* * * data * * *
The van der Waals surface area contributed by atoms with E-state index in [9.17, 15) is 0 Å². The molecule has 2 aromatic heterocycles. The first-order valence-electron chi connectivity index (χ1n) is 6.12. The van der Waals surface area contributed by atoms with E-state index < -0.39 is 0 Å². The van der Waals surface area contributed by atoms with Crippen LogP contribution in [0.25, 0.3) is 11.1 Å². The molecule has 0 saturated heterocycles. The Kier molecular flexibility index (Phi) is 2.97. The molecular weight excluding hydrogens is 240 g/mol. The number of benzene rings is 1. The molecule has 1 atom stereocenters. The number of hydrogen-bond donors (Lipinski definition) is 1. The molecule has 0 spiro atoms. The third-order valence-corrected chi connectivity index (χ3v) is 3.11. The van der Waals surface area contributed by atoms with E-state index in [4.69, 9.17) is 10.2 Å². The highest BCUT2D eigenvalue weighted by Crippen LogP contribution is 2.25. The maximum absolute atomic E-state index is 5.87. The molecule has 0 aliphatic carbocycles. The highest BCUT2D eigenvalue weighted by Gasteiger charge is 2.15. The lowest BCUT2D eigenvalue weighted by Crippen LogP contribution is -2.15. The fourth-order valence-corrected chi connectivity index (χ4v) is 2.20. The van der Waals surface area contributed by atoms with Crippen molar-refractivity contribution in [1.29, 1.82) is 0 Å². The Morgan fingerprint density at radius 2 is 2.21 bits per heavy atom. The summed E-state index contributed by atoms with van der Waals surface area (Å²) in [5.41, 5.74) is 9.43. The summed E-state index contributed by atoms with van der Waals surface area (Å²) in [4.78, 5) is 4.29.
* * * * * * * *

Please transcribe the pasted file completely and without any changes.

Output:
The van der Waals surface area contributed by atoms with E-state index in [9.17, 15) is 0 Å². The molecule has 2 aromatic heterocycles. The first-order valence-electron chi connectivity index (χ1n) is 6.12. The van der Waals surface area contributed by atoms with E-state index < -0.39 is 0 Å². The van der Waals surface area contributed by atoms with Crippen LogP contribution in [0.25, 0.3) is 11.1 Å². The molecule has 0 saturated heterocycles. The Kier molecular flexibility index (Phi) is 2.97. The molecular weight excluding hydrogens is 240 g/mol. The number of benzene rings is 1. The molecule has 1 atom stereocenters. The number of hydrogen-bond donors (Lipinski definition) is 1. The molecule has 0 spiro atoms. The third-order valence-corrected chi connectivity index (χ3v) is 3.11. The van der Waals surface area contributed by atoms with E-state index in [4.69, 9.17) is 10.2 Å². The highest BCUT2D eigenvalue weighted by Crippen LogP contribution is 2.25. The maximum absolute atomic E-state index is 5.87. The molecule has 0 aliphatic carbocycles. The highest BCUT2D eigenvalue weighted by Gasteiger charge is 2.15. The lowest BCUT2D eigenvalue weighted by Crippen LogP contribution is -2.15. The fourth-order valence-corrected chi connectivity index (χ4v) is 2.20. The van der Waals surface area contributed by atoms with Crippen molar-refractivity contribution in [1.29, 1.82) is 0 Å². The Morgan fingerprint density at radius 2 is 2.21 bits per heavy atom. The summed E-state index contributed by atoms with van der Waals surface area (Å²) in [5.41, 5.74) is 9.43. The summed E-state index contributed by atoms with van der Waals surface area (Å²) in [4.78, 5) is 4.29.